Most states have their own rules about what’s recognized as a valid advance directive. Some states recognize an out-of-state directive if it meets the legal requirements of the state in which you want to use it. If you want to use an advance directive in a state other than that in which you signed it, or if you want to have an advance directive in more than one state, it’s a good idea to check with a lawyer in order to avoid any problems.
No, having or not having an advance directive will not affect the quality of health care you receive while you can make your own medical decisions. Your health care team will only use you r advance directive to guide medical decisions when you are unable to make decisions for yourself. For a living will to be used, two physicians must confirm that you are unable to make medical decisions for yourself. They must also confirm that you are in a medical condition defined by your state law as a terminal illness or permanent unconsciousness .
Yes, you can have both a living will and a durable power of attorney for health care at the same time. A durable power of attorney is used when you are unable to make your health care decisions. In this case, the person you selected to be your health care agent (proxy) will make all of your health care decisions after your physician certifies that you can't make your own medical decisions. A living will is only use d after two physicians confirm that you are unable to make medical decisions for yourself, and that you are in a medical condition defined by your states law as terminal illness or permanent unconsciousness . If you have both these documents, it is important to make sure they don't conflict with each other so that there will be no confusion about your wishes if you can't speak for yourself.
Yes, you can change your mind at any time about what's written in your advance directive. You can also revoke it (take it back) at any time. It is recommended that you review your advance directive every so often to make sure your wishes are still the same. For example, if you have a major health change, a major family change like a divorce, if something happens to your health care proxy (agent) or they become unwilling to be your proxy, or if an existing health condition or illness gets worse. If you change or cancel your advance directive, be sure to let your health care team, loved ones, and your health care proxy (agent) know and also replace any advance directive copies you may have given them with the new one. This will help to ensure that there is no confusion if you are unable to make your own decisions.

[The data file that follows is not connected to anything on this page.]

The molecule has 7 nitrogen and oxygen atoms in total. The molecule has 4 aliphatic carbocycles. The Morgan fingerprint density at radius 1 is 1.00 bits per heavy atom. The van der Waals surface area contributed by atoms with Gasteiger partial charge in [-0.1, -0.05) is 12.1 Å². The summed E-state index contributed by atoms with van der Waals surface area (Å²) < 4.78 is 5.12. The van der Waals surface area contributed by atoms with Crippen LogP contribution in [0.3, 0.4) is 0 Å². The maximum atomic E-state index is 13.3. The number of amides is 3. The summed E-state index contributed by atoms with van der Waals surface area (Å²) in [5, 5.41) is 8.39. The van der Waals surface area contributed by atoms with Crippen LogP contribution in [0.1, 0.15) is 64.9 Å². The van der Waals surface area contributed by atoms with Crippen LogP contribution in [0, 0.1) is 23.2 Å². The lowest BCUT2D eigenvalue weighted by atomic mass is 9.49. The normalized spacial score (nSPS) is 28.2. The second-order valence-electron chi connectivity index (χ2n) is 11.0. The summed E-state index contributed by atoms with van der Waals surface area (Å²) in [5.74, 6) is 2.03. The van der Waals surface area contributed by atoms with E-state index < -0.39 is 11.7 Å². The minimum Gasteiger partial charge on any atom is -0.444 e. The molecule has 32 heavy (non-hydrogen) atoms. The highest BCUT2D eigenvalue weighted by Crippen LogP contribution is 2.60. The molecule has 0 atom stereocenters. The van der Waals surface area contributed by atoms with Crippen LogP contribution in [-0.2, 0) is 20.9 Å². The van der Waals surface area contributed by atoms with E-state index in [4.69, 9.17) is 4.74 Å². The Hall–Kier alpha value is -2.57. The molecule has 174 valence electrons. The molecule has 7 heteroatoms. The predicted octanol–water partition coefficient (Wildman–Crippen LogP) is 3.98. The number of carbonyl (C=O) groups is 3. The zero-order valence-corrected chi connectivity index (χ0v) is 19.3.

It may be difficult to honor an advance directive in the event of an emergency while at home. EMS (Emergency Medical Service) teams are required to try to revive and prolong life in every way they can. Some states allow EMS teams to not resuscitate patients who may have valid DNR or POLST forms at home. If DNR or POLST forms are honored in your state, speak with your health care provider about getting these forms filled and signed to reflect your wishes in case of an emergency at home. Your health care provider may also be able to help you get a wallet card, bracelet, or other DNR documents to keep when you are at home or not in the hospital .
Our team is made up of doctors and oncology certified nurses with deep knowledge of cancer care as well as journalists, editors, and translators with extensive experience in medical writing.
American Bar Association. Myths and facts about health care advance directives. 2018. Accessed at https://www.americanbar.org/groups/law_aging/publications/bifocal/vol_37/issue_1_october2015/myths_and_facts_advance_directives/ on February 26, 2019.
American Hospital Association (AHA). Put it in writing. 2012. Accessed at https://www.aha.org/system/files/2018-01/putitinwriting.pdf on February 19, 2019.
Cancer.net. Putting your health care wishes in writing. 2018. Accessed at https://www.cancer.net/navigating-cancer-care/advanced-cancer/putting-your-health-care-wishes-writing on February 19, 2019.
National Cancer Institute (NCI). End-of-life care for people who have cancer. 2012. Accessed at https://www.cancer.gov/about-cancer/advanced-cancer/care-choices/care-fact-sheet on February 19, 2019.
National Hospice and Palliative Care Organization (NHPCO). Communicate your end-of-life wishes. Accessed at http://www.caringinfo.org/i4a/pages/index.cfm?pageid=3527 on February 19, 2019.
National Institute on Aging (NIA). Advance care planning: Healthcare directives. 2018. Accessed at https://www.nia.nih.gov/health/advance-care-planning-healthcare-directives#what on February 26, 2019.
Last Revised: May 13, 2019